In the tradition of Brain on Fire and Darkness Visible, an honest, beautifully rendered memoir of chronic illness, misdiagnosis, addiction, and the myth of full recovery that details author Porochista Khakpour's struggles with late-stage Lyme disease.For as long as writer Porochista Khakpour can remember, she has been sick. For most of that time, she didn't know why. All of her trips to the ER and her daily anguish, pain, and lethargy only ever resulted in one question: How could any one person be this sick? Several drug addictions, three major hospitalizations, and over $100,000 later, she finally had a diagnosis: late-stage Lyme disease. Sick is Khakpour's arduous, emotional journeyas a woman, a writer, and a lifelong sufferer of undiagnosed health problemsthrough the chronic illness that perpetually left her a victim of anxiety, living a life stymied by an unknown condition.Divided by settings, Khakpour guides the reader through her illness by way of the locations that changed her courseNew York, LA, New Mexico, and Germanyas she meditates on both the physical and psychological impacts of uncertainty, and the eventual challenge of accepting the diagnosis she had searched for over the course of her adult life. With candor and grace, she examines her subsequent struggles with mental illness, her addiction to the benzodiazepines prescribed by her psychiatrists, and her ever-deteriorating physical health. A story about survival, pain, and transformation, Sick is a candid, illuminating narrative of hope and uncertainty, boldly examining the deep impact of illness on one woman's life. ...
|Title||:||Sick: A Memoir|
|Number of Pages||:||272 pages|
|Url Type||:||Home » Sick » Sick: A Memoir|
Sick: A Memoir Reviews
A hot mess of cluster-b melodrama and pseudoscientific word salad.
(Read Lying: a metaphorical memoir by Lauren Slater instead.)
My review of this book is coming to a major outlet. Will update at that time.
Porochista Khakpour has always been sick. But why?
Her story will be familiar to anyone who knows the standard Lyme narrative: years of mysterious ailments, frequent diagnoses of mental health problems, the treatment of which only made her problems worse, the growing worry that she was either crazy or dying or both, the elation at having a diagnosis of Lyme disease, the struggle to actually find a treatment that would work, the relapses, and so on and so forth.
There are a couple of things that ma ...more
Iranian American novelist Khakpour describes in excruciating detail her fight against an unknown disease, which turned out to be late stage Lyme disease. Much of her battle was in getting the correct diagnoses and disregarding the Dr's who told her that her pain was psychological. For readers who enjoyed "Everything Happens for a Reason: And Other Lies I've Loved" by Kate Bowler.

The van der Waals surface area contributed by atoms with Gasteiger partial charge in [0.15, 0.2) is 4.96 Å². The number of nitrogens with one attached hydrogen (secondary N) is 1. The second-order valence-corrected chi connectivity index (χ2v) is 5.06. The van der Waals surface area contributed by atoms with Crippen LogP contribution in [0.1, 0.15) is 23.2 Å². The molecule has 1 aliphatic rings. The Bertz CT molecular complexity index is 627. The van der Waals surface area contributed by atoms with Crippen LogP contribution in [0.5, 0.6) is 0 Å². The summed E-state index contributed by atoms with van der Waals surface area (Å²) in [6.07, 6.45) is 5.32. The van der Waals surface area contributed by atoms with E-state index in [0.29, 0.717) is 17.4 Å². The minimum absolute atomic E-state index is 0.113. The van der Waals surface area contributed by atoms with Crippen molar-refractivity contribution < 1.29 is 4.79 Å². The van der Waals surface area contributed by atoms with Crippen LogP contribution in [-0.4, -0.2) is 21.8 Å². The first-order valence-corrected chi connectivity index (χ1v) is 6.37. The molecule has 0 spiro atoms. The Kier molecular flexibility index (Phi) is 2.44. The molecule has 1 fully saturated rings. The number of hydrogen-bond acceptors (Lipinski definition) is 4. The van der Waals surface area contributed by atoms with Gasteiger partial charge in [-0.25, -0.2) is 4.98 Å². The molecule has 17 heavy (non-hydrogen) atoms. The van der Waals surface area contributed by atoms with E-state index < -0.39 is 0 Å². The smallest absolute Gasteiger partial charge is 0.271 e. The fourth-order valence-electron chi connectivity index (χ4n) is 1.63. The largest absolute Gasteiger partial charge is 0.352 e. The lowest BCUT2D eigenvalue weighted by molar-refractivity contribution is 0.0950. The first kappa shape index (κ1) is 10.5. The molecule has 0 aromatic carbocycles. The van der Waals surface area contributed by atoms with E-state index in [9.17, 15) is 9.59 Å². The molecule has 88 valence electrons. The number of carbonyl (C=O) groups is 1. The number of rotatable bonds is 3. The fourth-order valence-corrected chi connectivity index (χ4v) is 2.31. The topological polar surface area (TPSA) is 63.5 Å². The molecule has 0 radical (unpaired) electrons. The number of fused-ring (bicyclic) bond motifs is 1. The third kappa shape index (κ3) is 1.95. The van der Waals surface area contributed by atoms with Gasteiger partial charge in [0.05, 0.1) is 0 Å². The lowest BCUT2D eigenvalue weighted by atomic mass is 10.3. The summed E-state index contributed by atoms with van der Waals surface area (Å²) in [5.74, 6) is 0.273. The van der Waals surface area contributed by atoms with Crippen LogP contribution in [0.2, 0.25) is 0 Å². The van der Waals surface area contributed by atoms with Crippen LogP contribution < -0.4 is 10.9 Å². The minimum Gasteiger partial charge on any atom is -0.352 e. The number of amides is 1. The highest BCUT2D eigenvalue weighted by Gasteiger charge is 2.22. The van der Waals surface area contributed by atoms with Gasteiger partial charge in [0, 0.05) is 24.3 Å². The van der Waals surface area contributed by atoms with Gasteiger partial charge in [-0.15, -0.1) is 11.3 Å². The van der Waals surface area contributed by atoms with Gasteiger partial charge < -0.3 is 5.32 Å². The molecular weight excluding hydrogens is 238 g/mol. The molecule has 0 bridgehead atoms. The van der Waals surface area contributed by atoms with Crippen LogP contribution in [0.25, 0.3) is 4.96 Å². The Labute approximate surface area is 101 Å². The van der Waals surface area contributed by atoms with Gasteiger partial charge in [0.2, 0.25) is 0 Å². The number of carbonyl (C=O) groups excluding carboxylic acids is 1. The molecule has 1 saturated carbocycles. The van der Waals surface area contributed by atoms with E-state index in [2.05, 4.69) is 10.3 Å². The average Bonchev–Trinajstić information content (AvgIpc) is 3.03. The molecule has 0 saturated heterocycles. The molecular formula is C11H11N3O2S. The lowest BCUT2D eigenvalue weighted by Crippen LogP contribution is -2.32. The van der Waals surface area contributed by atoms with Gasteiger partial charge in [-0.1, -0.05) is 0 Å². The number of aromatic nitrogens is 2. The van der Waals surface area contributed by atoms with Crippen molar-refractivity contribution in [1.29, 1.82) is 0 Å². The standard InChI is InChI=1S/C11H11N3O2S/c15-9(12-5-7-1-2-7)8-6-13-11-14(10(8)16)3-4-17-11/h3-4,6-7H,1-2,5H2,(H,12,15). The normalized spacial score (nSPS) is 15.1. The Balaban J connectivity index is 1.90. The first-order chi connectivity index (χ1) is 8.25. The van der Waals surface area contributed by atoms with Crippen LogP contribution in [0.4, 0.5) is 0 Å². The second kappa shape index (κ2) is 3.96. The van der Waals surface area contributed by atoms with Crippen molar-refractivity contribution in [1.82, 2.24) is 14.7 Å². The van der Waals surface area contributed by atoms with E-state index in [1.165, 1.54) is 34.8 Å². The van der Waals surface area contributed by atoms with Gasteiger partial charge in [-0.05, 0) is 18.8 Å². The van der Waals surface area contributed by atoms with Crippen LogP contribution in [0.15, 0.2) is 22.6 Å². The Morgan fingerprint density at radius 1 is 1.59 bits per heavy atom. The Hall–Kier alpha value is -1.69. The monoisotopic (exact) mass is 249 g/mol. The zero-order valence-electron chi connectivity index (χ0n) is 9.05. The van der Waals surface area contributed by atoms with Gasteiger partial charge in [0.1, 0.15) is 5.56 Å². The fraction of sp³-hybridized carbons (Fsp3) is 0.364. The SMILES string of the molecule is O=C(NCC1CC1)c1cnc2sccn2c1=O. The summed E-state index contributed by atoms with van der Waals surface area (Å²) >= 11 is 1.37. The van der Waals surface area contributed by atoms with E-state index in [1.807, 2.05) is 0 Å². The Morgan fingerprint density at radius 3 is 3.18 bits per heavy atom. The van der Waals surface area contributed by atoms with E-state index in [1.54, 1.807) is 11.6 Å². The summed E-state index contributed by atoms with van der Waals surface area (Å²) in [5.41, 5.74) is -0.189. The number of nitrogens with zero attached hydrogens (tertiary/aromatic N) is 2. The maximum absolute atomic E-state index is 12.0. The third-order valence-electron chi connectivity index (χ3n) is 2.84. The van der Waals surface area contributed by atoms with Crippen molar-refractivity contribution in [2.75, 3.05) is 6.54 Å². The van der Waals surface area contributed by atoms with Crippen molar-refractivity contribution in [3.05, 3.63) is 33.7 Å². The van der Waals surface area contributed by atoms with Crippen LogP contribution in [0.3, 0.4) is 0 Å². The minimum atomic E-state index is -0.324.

I read an advance copy and was not compensated.
Porochista Khakpour felt a little (or even a lot) off in her body for most of her life - there were aching, dizzy spells, and all kinds of diffuse symptoms. Her memoir "Sick" chronicles her life as being a sick person without a diagnosis. Only quite late doctors finally could put their finger onto the problem: Khakpour has got late stage Lyme disease. The book is not about a straightforward quest to health or at least an answer to the question of what is wrong. Instead, the book meanders, jumps ...more
I do not have cohesive thoughts about this book. I cannot, and I may never. I can't decide if I want to give it 4 or 5 stars, or whether I loved it or hated it or thought it was good or bad writing or why I consistently want to treat life in binary or why any of this matters in the end.
I know two things:
1. I could not read this for more than small stretches at a time. Once, it sent me into a hot and prickly panic attack, after which I fell asleep and dreamt half-concocted nightmares of relapse.
It very much feels like a diary, the intimacy of which I can appreciate, but I also felt impatient with much of the book. There's lots of telling instead of showing, especially about anything not related to her illness, and the writing is not particularly literary. (Woe to anyone who has to follow up Edith Wharton, ugh.) And especially because I knew what Khakpour's ultimate diagnosis was, the repeated mentions of just how far the ultimate diagnosis was from her mind through the years ...more
Khakpour writes beautifully about her years of sickness, trying to find a reason for her never ending illness, trying to find doctors who will help her. Her despair at not getting any clear answers, being told it's all in her head, and at one point even sent to a psych ward, are palpable and I could feel it as I read her words.
It was hard, though, to get a grasp on who she is as a person. The non-linear essays made it difficult at times to keep track of where exactly we were at in her life. Her ...more